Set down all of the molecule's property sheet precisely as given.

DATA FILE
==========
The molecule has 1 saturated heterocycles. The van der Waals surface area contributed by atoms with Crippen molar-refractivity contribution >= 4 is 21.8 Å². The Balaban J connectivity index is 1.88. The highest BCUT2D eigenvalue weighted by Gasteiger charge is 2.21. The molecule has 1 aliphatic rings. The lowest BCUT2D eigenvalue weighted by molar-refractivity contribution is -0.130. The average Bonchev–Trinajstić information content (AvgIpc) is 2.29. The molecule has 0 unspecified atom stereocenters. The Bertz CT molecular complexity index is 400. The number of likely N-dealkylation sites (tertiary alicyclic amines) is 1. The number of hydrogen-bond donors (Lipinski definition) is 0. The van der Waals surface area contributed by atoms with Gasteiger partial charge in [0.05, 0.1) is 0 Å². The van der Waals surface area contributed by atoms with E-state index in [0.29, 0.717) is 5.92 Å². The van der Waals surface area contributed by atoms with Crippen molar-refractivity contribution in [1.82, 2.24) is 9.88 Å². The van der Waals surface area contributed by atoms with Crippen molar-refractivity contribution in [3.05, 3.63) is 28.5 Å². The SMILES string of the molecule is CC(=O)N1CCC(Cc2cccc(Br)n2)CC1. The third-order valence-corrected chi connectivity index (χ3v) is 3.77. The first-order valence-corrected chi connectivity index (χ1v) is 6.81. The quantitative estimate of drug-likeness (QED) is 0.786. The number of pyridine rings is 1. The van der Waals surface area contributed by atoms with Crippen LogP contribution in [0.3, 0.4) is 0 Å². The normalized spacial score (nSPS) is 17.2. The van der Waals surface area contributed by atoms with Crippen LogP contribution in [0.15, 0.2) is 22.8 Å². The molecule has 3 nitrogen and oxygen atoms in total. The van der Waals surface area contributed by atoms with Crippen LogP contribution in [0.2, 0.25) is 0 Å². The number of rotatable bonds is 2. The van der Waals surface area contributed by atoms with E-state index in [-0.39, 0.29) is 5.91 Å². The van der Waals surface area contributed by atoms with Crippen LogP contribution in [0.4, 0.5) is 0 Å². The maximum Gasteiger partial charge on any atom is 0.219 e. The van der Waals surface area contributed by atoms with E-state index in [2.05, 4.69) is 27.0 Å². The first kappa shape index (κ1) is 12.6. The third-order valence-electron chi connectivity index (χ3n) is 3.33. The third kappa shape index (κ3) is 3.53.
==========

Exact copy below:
The molecule has 1 saturated heterocycles. The van der Waals surface area contributed by atoms with Crippen molar-refractivity contribution >= 4 is 21.8 Å². The Balaban J connectivity index is 1.88. The highest BCUT2D eigenvalue weighted by Gasteiger charge is 2.21. The molecule has 1 aliphatic rings. The lowest BCUT2D eigenvalue weighted by molar-refractivity contribution is -0.130. The average Bonchev–Trinajstić information content (AvgIpc) is 2.29. The molecule has 0 unspecified atom stereocenters. The Bertz CT molecular complexity index is 400. The number of likely N-dealkylation sites (tertiary alicyclic amines) is 1. The number of hydrogen-bond donors (Lipinski definition) is 0. The van der Waals surface area contributed by atoms with Gasteiger partial charge in [0.05, 0.1) is 0 Å². The van der Waals surface area contributed by atoms with E-state index in [0.29, 0.717) is 5.92 Å². The van der Waals surface area contributed by atoms with Crippen molar-refractivity contribution in [1.82, 2.24) is 9.88 Å². The van der Waals surface area contributed by atoms with Crippen molar-refractivity contribution in [3.05, 3.63) is 28.5 Å². The SMILES string of the molecule is CC(=O)N1CCC(Cc2cccc(Br)n2)CC1. The third-order valence-corrected chi connectivity index (χ3v) is 3.77. The first-order valence-corrected chi connectivity index (χ1v) is 6.81. The quantitative estimate of drug-likeness (QED) is 0.786. The number of pyridine rings is 1. The van der Waals surface area contributed by atoms with Crippen LogP contribution in [0.3, 0.4) is 0 Å². The normalized spacial score (nSPS) is 17.2. The van der Waals surface area contributed by atoms with Crippen LogP contribution in [0.15, 0.2) is 22.8 Å². The molecule has 3 nitrogen and oxygen atoms in total. The van der Waals surface area contributed by atoms with Crippen LogP contribution in [0.2, 0.25) is 0 Å². The number of rotatable bonds is 2. The van der Waals surface area contributed by atoms with E-state index in [-0.39, 0.29) is 5.91 Å². The van der Waals surface area contributed by atoms with Crippen LogP contribution in [0.4, 0.5) is 0 Å². The maximum Gasteiger partial charge on any atom is 0.219 e. The van der Waals surface area contributed by atoms with E-state index in [2.05, 4.69) is 27.0 Å². The first kappa shape index (κ1) is 12.6. The third-order valence-electron chi connectivity index (χ3n) is 3.33. The third kappa shape index (κ3) is 3.53.